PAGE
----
Well, yes. Just like the U.S. succeeded in destroying Saddam Hussein’s state.

TIME Military

U.S. Adapts ‘Lily Pad’ Strategy to Defeat ISIS in Iraq

Unfortunately, it hasn’t worked against the Taliban in Afghanistan

The top U.S. military officer likened the expanding American footprint in Iraq Thursday to “lily pads” that will sprout across the pond known as Anbar Province, where the Islamic State of Iraq and Greater Syria seized the capital last month.

“Our campaign is built on establishing these ‘lily pads’ that allow us to encourage the Iraqi security forces forward,” Army General Martin Dempsey, chairman of the Joint Chiefs of Staff, told reporters during a visit in Italy. “As they go forward, they may exceed the reach of the particular lily pad”—leading to the creation of new ones.

While the strategy may be a new one since the U.S. pulled its forces out of Iraq in 2011, it has been done before. In both Afghanistan and Iraq, similar campaigns were carried out, often called “oil spot” or “ink blot” strategies.

Retired Army lieutenant colonel Andrew Krepinevich popularized the oil-spot notion in a 2005 article in Foreign Affairs, during the darkest days of the U.S.-led alliance in Iraq. “Since the U.S. and Iraqi armies cannot guarantee security to all of Iraq simultaneously, they should start by focusing on certain key areas and then, over time, broadening the effort—hence the image of an expanding oil spot,” wrote Krepinevich, who heads the non-profit Center for Strategic and Budgetary Assessments. Military scholar Max Boot advocated using what he called the “‘spreading inkblot’ strategy” in and around Baghdad in 2007.

It makes sense to establish protected bases in potentially-hostile terrain that can be linked to safer rear areas by air and roads. Each lily pad (or oil spot, or ink blot) gets bigger if its troops succeed in expanding the secure zones around them. Military momentum can lead to the creation of additional lily pads. Ultimately, they all expand until the entire region is free of enemy forces and secure.

Wednesday’s announcement boosts the number of U.S. bases in Iraq to five. “We’re looking all the time to see if additional sites might be necessary,” Dempsey said, although he said the two now in Anbar would probably suffice for that province. “I could foresee one in the corridor that runs from Baghdad to Tikrit to Kirkuk over into Mosul,” he added.

Dempsey detailed the evolving U.S. strategy the day after the White House said it would send up to 450 trainers and advisers to a base near Ramadi in eastern Anbar, within easy range of ISIS attacks. President Obama has pledged to keep U.S. troops out of combat with ISIS, even though allowing small numbers to embed with Iraqi forces to call in U.S. air strikes would make them more effective. The additional forces would push the U.S. troop total in Iraq to 3,550. Any decision to plant additional lily pads could require more U.S. troops in Iraq. U.S. troop strength in the 2003-2011 Iraq war peaked at 158,000 in 2008.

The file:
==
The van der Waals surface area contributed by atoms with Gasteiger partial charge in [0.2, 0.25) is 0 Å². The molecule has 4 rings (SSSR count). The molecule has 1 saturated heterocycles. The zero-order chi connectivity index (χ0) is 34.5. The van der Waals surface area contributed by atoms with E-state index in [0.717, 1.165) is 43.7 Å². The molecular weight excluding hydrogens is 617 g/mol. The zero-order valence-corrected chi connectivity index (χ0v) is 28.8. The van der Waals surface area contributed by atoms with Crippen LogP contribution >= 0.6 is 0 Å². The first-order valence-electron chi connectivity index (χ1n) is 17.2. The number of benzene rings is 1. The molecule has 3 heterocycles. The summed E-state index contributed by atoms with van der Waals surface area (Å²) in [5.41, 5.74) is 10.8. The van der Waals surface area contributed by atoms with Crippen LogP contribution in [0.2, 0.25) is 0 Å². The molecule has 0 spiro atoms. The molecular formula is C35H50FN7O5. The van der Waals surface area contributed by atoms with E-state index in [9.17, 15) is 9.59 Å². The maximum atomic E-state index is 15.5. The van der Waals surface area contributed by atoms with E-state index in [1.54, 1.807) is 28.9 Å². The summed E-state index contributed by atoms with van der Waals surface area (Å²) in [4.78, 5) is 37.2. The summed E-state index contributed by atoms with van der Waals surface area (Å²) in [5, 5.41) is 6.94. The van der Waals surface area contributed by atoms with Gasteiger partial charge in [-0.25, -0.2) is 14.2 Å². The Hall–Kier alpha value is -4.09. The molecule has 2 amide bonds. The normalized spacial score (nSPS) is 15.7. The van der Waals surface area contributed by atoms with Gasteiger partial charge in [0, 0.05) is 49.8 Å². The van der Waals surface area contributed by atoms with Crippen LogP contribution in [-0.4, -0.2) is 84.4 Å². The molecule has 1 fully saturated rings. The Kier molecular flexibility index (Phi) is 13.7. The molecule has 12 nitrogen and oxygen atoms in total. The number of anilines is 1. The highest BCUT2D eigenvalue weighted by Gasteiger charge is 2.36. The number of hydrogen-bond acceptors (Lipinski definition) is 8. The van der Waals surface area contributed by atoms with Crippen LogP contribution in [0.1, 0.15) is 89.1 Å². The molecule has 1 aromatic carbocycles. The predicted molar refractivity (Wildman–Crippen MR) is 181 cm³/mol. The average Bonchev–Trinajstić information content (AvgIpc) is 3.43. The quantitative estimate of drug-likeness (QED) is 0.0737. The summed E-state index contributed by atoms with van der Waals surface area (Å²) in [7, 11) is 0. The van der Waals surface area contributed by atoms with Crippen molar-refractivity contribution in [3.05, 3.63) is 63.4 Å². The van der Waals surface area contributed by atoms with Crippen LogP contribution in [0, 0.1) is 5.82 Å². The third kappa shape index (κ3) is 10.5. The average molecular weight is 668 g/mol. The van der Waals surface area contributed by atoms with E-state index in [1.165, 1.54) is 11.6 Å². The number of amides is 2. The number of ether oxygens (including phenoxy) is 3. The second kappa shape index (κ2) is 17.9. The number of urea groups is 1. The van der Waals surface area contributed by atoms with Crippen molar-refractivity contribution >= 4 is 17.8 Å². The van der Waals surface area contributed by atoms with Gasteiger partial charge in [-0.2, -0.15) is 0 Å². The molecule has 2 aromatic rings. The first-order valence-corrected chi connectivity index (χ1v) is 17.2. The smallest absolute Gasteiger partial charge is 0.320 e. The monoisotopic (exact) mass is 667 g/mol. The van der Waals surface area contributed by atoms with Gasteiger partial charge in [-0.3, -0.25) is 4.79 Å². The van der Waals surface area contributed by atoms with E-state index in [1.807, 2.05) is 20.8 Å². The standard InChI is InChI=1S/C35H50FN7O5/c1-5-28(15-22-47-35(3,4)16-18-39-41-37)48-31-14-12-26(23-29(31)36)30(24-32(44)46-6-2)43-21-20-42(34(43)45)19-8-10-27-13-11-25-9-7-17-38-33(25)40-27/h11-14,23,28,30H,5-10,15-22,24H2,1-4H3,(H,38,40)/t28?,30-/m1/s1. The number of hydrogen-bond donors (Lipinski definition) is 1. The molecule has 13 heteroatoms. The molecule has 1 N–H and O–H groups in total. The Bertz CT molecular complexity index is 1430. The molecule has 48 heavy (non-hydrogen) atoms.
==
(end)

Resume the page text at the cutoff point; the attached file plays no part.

Adding U.S. troops to the Taqaddum military base is significant, Dempsey added, because “it gives us access to another Iraqi division and extends their reach into al Anbar province and gives us access to more tribes.” The U.S. is eager to enlist the Sunni tribes in Anbar in the fight against ISIS, whose members are Sunni. Sending the largely Shi’ite forces in Iraq’s national army to battle Sunnis in the Sunni heartland could inflame sectarian tensions.

Of course, lily pads don’t always thrive. In Afghanistan, they’ve shrunk in recent years. John Sopko, the Special Inspector General for Afghanistan Reconstruction, warned two years ago that danger was spreading across the country and limiting the places his inspectors could visit to do their jobs. “U.S. officials have told us that it is often difficult for program and contracting staff to visit reconstruction sites in Afghanistan,” he said in October 2013. “U.S. military officials have told us that they will provide civilian access only to areas within a one-hour round trip of an advanced medical facility.”

The Afghan lily pads have continued to shrivel. “Americans can only really travel safely in Kabul, and for most part no travel outside of green zone in Kabul,” one U.S. official said Thursday, speaking of travel in and around the Afghan capital. “Helicopters are needed to travel less than a mile from the embassy to airport.”

SIGAR